The world of musical instruments is vast, especially when you consider that anything that you can play to create a musical sound can be counted as an instrument. Of course, there’s a variety of percussion, string, and wind instruments everyone is familiar with, and each culture has some slightly different options out there. But are there any instruments out there that go beyond the norm and into what is actually weird? In this article, we’ll go over 23 of the absolute weirdest instruments in the world.
If you’ve ever dreamed of being a Jedi or having the ability to move things with your mind, the theremin is going to be right up your alley. While it’s not a rare instrument—surprising, I know—it is one of the coolest. They are electronic instruments that detect when objects get closer to them. You don’t touch it at all to play it; simply getting close causes it to produce sound, with the musician’s movements around it influencing what it sounds like.
Its range is most closely compared to a female voice singing in an opera style, and it’s incredibly difficult to get just the right pitch to come out of it. The better the theremin, the better its ability to detect movements, and the more sounds are possible with it. It was invented in 1920 and has been used on songs from both The White Stripes and Led Zeppelin.
The erhu is probably the instrument you’ve heard in stereotypical Chinese music in films. It’s a two-string instrument with a long thin neck and a very complex body cover. The resonance chamber is covered in python skin, and the strings are made of silk. The bow is made of a horse’s tail and is intertwined with the silk strings of the instrument, making the bow and body inseparable.
Nyckelharpa is… well, weird. They seem more like an amalgamation of instruments rather than any singular one. It looks like a long violin with some traits of the sitar and a set of keys along the neck. Playing it requires a lot of the same skills it takes to play a viol and accordion, just at the same time.
They’re mostly used in Scandinavian folk music, but the sound they produce is pretty close to a violin. Just expect a lot of wooden clicks coming in when the keys get depressed.
The yaybahar looks like a wooden stand that holds up a couple of cables connected to two drum heads. You have to play it like a stringed instrument, bowing with one hand and fretting with the other, but it produces deep tones that are reminiscent of whale noises and can even sound a bit like a violin.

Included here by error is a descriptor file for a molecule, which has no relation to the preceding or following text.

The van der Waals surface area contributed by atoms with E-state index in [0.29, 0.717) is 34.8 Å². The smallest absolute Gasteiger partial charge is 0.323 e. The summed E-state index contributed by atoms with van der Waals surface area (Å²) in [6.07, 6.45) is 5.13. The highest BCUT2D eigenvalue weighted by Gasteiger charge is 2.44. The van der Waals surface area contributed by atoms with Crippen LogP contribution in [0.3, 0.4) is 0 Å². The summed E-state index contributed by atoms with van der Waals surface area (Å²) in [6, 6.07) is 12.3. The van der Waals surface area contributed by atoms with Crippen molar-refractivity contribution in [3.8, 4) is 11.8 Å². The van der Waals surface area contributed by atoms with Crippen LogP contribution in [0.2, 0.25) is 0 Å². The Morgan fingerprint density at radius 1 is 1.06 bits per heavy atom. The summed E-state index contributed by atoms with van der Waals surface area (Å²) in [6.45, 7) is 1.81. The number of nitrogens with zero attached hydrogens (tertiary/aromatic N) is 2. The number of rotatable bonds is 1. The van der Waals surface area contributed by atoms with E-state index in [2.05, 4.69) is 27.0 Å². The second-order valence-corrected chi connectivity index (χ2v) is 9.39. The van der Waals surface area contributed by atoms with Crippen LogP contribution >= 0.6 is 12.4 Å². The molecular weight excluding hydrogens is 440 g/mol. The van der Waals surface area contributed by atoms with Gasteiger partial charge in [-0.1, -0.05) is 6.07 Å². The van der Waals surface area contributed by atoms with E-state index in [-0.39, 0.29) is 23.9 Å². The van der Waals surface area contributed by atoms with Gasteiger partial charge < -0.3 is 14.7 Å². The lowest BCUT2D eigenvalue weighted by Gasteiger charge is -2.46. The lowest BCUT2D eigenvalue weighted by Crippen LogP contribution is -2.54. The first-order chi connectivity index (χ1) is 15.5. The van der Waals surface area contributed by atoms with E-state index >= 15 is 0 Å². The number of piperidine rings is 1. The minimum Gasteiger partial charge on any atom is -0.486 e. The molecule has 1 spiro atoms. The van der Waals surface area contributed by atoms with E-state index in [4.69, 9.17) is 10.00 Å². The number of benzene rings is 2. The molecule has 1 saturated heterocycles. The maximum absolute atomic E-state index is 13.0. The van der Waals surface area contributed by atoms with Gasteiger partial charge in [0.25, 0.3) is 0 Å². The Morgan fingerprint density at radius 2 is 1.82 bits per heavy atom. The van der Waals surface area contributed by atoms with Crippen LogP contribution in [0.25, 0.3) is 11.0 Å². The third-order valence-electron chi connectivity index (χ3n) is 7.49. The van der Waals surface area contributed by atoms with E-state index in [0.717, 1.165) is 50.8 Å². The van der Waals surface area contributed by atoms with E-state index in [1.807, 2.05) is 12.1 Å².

The cimbalom is much more complex than it looks. On the surface, it looks like a piano would if you opened it up. They can have as many as 125 strings that are grouped together to create different pitches. Unlike the piano, it requires the musician to strike the strings with cotton mallets and has no keys. The sheer number of strings and their intricate groupings and tunings make it not only a complicated instrument but a bit of a weird one as well.
6. Pikasso Guitar
How do you make a guitar weird? You meld multiple guitars together of course. Pikasso guitars are much like normal guitars, but they have four string sections and up to 42 strings. It looks like something Picasso himself would have painted, but the guitar sounds wonderful in the hands of a guitar virtuoso like Pat Metheny. The additional string groupings allow one to play several parts at once!
Imagine taking a big whiskey barrel and laying keys along the rim that trigger strings running inside it. That’s about what you get with a wheelharp. The instrument is incredibly loud, but foot pedals can adjust how much sound it actually projects. You may have to rotate it a bit while playing to reach all of the necessary keys as well, making it one of the weirdest and coolest instruments on here.
8. Pyrophone Organ
Hear me out. Organ. That shoots fire. Unlike a normal organ that pushes out compressed air, the pyrophone organ is powered by combustion. Propane or gasoline is used for explosions—that are perfectly safe—and the exhaust from it is what produces sound when it comes out of the pipes. Hitting different keys and the size of the pipes regulate that sound into something recognizable, but that doesn’t make the pyrophone organ any less weird—and cool as hell.
9. Sea Organ
Have you ever wondered what the ocean really sounded like? Not the crashing of eternal waves against the shore or the sounds of birds above it. What would it sound like playing music? The Sea Organ was an ambitious project that gives us a bit of the answer to that.
In Zadar, Croatia, a gigantic organ was built into the seafront, featuring pipes running under the promenade that reacted to waves as they crashed into the shore. It creates harmonious, steady sounds that change as the ocean does and brings in tons of tourists each year.
10. Glass Armonica
Glass armonicas are seriously cool-looking instruments. To break them down simply, it is a series of glass bowls that progressively get larger and fit onto each other. They’re used to produce musical tones as the glass bowls rub against each other and create sound with friction. It’s sort of like when you rub a wet finger around the rim of a glass, but on a much grander scale.
So, the glass armonica was inspired by rubbing wet fingers over a wine glass and works with that kind of friction. But there’s another similar-looking instrument out there that works with water pressure. Hydraulophones essentially pump water through a series of holes in the tube to produce sound. The player covers specific holes, kind of like a recorder, to produce different sounds.
Hydraulophones work almost the same way pipe organs do. It basically just produces noise with compressed water instead of air, changing tone as the release of the fluid and pressures created changes. They’re super fun to watch as they’re basically a musical fountain.
12. Chapman Stick